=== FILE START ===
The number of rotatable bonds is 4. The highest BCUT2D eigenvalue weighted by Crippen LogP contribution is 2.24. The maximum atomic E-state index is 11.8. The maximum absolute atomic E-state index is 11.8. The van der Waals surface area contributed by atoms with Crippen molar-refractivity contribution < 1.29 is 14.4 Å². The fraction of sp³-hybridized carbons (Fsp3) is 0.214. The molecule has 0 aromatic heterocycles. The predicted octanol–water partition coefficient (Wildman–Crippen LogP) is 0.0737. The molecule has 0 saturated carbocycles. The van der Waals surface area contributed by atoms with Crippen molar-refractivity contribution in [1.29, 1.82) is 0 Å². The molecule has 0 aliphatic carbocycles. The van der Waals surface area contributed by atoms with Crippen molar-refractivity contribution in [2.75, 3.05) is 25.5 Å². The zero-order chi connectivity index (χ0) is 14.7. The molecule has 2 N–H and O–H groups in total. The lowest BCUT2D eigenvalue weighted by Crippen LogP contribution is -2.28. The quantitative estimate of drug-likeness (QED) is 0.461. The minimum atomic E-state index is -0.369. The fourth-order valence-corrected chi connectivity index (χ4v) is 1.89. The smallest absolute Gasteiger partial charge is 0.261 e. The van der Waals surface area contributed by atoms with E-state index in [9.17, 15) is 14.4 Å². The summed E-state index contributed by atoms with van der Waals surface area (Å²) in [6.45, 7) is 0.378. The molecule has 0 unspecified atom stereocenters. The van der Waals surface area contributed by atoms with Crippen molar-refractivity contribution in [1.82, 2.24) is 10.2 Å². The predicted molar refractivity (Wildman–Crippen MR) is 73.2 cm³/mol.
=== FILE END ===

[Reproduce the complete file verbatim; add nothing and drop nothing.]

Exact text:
The number of rotatable bonds is 4. The highest BCUT2D eigenvalue weighted by Crippen LogP contribution is 2.24. The maximum atomic E-state index is 11.8. The maximum absolute atomic E-state index is 11.8. The van der Waals surface area contributed by atoms with Crippen molar-refractivity contribution < 1.29 is 14.4 Å². The fraction of sp³-hybridized carbons (Fsp3) is 0.214. The molecule has 0 aromatic heterocycles. The predicted octanol–water partition coefficient (Wildman–Crippen LogP) is 0.0737. The molecule has 0 saturated carbocycles. The van der Waals surface area contributed by atoms with Crippen molar-refractivity contribution in [1.29, 1.82) is 0 Å². The molecule has 0 aliphatic carbocycles. The van der Waals surface area contributed by atoms with Crippen molar-refractivity contribution in [2.75, 3.05) is 25.5 Å². The zero-order chi connectivity index (χ0) is 14.7. The molecule has 2 N–H and O–H groups in total. The lowest BCUT2D eigenvalue weighted by Crippen LogP contribution is -2.28. The quantitative estimate of drug-likeness (QED) is 0.461. The minimum atomic E-state index is -0.369. The fourth-order valence-corrected chi connectivity index (χ4v) is 1.89. The smallest absolute Gasteiger partial charge is 0.261 e. The van der Waals surface area contributed by atoms with E-state index in [9.17, 15) is 14.4 Å². The summed E-state index contributed by atoms with van der Waals surface area (Å²) in [6.45, 7) is 0.378. The molecule has 0 unspecified atom stereocenters. The van der Waals surface area contributed by atoms with Crippen molar-refractivity contribution in [1.82, 2.24) is 10.2 Å². The predicted molar refractivity (Wildman–Crippen MR) is 73.2 cm³/mol.